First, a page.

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State v. Garza

Court of Appeals of Arizona, Second Division

December 6, 2013

The State of Arizona, Appellee,
v.
Christian Sean Garza, Appellant.

Not For Publication See Ariz. R. Sup. Ct. 111(c); Ariz. R. Crim. P. 31.24.

Appeal from the Superior Court in Pima County No. CR20103792002 The Honorable Richard E. Gordon, Judge The Honorable Howard Fell, Judge Pro Tempore

Thomas C. Horne, Arizona Attorney General By Joseph T. Maziarz, Section Chief Counsel, Phoenix By Alan L. Amann, Assistant Attorney General, Tucson Counsel for Appellee

Manch Law Firm PLLC, Tucson By Eric S. Manch Counsel for Appellant

Chief Judge Howard authored the decision of the Court, in which Presiding Judge Vásquez and Judge Miller concurred.

MEMORANDUM DECISION

HOWARD, Chief Judge:

¶1 After a jury trial, appellant Christian Garza was convicted of attempted production of marijuana and possession of drug paraphernalia. On appeal, he argues the trial court erred by denying his motions to suppress, his motion to dismiss for preindictment delay, and in failing to declare a mistrial. Because we conclude exigent circumstances did not exist, we vacate the ruling on the motion to suppress and remand for a limited suppression hearing.

Factual and Procedural Background

¶2 "In reviewing the denial of a motion to suppress evidence, we consider only the evidence that was presented at the suppression hearing, which we view in the light most favorable to sustaining the trial court's ruling." State v. Kinney, 225 Ariz. 550, ¶ 2, 241 P.3d 914, 917 (App. 2010). In October 2008, two police officers went to a residence looking for a fugitive. The door to the residence was secured by an outer screen door and an inner door. When they knocked, Jeremiah Garza answered the door. As he did so, officers smelled the "overwhelming" odor of fresh marijuana. Jeremiah admitted he had marijuana in the residence, and the officers discovered he had a warrant out for his arrest. The officers placed him under arrest and then went back to the door and asked to enter. Christian shut the door on the officers and told them to "get off his curtilage." The officers continued to knock on the door and demand entry. Several times, Christian returned and opened the inner door, again told the officers to leave, that he was contacting his attorney, and closed the inner door. From the outside, the officers observed Christian walking around and heard banging noises, as though he was slamming doors.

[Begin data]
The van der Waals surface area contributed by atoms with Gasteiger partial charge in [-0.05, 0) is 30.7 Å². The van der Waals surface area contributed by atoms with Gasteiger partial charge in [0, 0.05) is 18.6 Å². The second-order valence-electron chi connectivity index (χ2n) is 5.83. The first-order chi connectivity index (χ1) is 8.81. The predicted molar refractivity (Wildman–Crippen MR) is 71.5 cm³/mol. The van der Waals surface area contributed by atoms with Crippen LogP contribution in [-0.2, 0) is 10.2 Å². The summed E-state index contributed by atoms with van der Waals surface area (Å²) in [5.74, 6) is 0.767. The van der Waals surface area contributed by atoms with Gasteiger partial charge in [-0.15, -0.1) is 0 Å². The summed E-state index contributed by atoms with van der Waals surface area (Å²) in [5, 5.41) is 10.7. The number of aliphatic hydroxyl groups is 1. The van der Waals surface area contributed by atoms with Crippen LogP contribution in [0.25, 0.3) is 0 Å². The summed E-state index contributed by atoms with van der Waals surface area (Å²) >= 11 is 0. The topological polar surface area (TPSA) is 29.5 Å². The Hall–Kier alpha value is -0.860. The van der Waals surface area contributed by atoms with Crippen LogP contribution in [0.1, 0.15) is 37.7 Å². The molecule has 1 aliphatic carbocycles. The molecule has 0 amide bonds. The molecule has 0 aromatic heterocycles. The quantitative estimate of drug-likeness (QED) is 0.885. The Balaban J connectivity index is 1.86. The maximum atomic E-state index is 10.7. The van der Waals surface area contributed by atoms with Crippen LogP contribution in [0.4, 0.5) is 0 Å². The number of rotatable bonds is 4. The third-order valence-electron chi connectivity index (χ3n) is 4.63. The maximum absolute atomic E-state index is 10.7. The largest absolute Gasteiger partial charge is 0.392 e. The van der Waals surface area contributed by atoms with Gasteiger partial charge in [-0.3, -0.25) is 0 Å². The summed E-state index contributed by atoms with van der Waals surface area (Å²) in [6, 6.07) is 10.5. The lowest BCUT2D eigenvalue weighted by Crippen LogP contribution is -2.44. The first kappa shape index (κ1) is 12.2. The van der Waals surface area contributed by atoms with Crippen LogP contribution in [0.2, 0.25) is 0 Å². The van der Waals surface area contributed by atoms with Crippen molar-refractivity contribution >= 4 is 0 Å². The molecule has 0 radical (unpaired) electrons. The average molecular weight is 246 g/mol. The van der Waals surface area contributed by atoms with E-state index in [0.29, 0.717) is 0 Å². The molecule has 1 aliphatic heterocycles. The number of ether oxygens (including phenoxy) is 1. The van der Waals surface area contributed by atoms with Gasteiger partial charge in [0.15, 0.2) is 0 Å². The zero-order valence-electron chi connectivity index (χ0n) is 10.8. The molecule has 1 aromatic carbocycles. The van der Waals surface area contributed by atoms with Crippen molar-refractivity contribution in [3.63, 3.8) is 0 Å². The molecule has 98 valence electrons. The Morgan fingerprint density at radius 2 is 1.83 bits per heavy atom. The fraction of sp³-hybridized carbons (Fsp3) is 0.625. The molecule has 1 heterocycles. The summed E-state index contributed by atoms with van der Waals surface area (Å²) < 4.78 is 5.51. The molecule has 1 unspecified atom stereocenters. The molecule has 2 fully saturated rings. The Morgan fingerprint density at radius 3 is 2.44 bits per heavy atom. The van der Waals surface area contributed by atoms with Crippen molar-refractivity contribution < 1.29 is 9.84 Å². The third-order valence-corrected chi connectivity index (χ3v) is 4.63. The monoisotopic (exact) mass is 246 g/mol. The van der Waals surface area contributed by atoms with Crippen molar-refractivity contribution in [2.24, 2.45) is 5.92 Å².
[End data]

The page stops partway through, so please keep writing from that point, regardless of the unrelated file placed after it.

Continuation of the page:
¶3 After fifteen minutes, the officers removed the outer screen door, detained Christian as he opened the inner door, and forced entry into the residence. They conducted a "protective sweep, " which included removing the doorknob from a locked bedroom door and determining there were no other occupants of the residence. Inside the locked bedroom the police discovered a large number of marijuana plants. They then sought and obtained a warrant and conducted a more thorough search of the premises.

¶4 Christian was charged and convicted of attempted production of marijuana and possession of drug paraphernalia and sentenced to probation for two years. We have jurisdiction over his appeal pursuant to A.R.S. §§ 12-120.21(A)(1) and 13-4033(A)(1).

Warrantless Search

¶5 Christian first argues the trial court erred by denying his motion to suppress evidence obtained from the warrantless search of his residence, claiming no exigent circumstances justified the search.[1] He reasons that the officers had no basis to believe he was destroying evidence or that anyone else was in the residence and therefore no exigency existed. "We review the denial of a motion to suppress for an abuse of discretion." State v. Perez, 233 Ariz. 38, 25, 308 P.3d 1189, 1195 (App. 2013). But we review de novo whether exigent circumstances existed because that determination involves a mixed question of law and fact. See State v. Soto, 195 Ariz. 429, ΒΆ 7, 990 P.2d 23, 24 (App. 1999).

¶6 The Arizona Constitution provides that "[n]o person shall be disturbed in his private affairs, or his home invaded, without authority of law." Ariz. Const. art. II, § 8. This constitutional provision is both more explicit and more protective than its federal counterpart in "preserving the sanctity of homes and in creating a right of privacy." See State v. Bolt, 142 Ariz. 260, 264-65, 689 P.2d 519, 523-24 (1984). Absent certain exceptions, police may not conduct warrantless searches of a home. State v. Ault, 150 Ariz. 459, 463, 724 P.2d 545, 549 (1986). One such exception is the protective sweep, which allows officers to search "adjoining areas [of the residence] where persons posing a danger might be found." State v. Fisher, 226 Ariz. 563, ¶¶ 8-9, 11, 250 P.3d 1192, 1194-95 (2011). But "specific facts, and not mere conjecture, are required to justify a protective sweep ...


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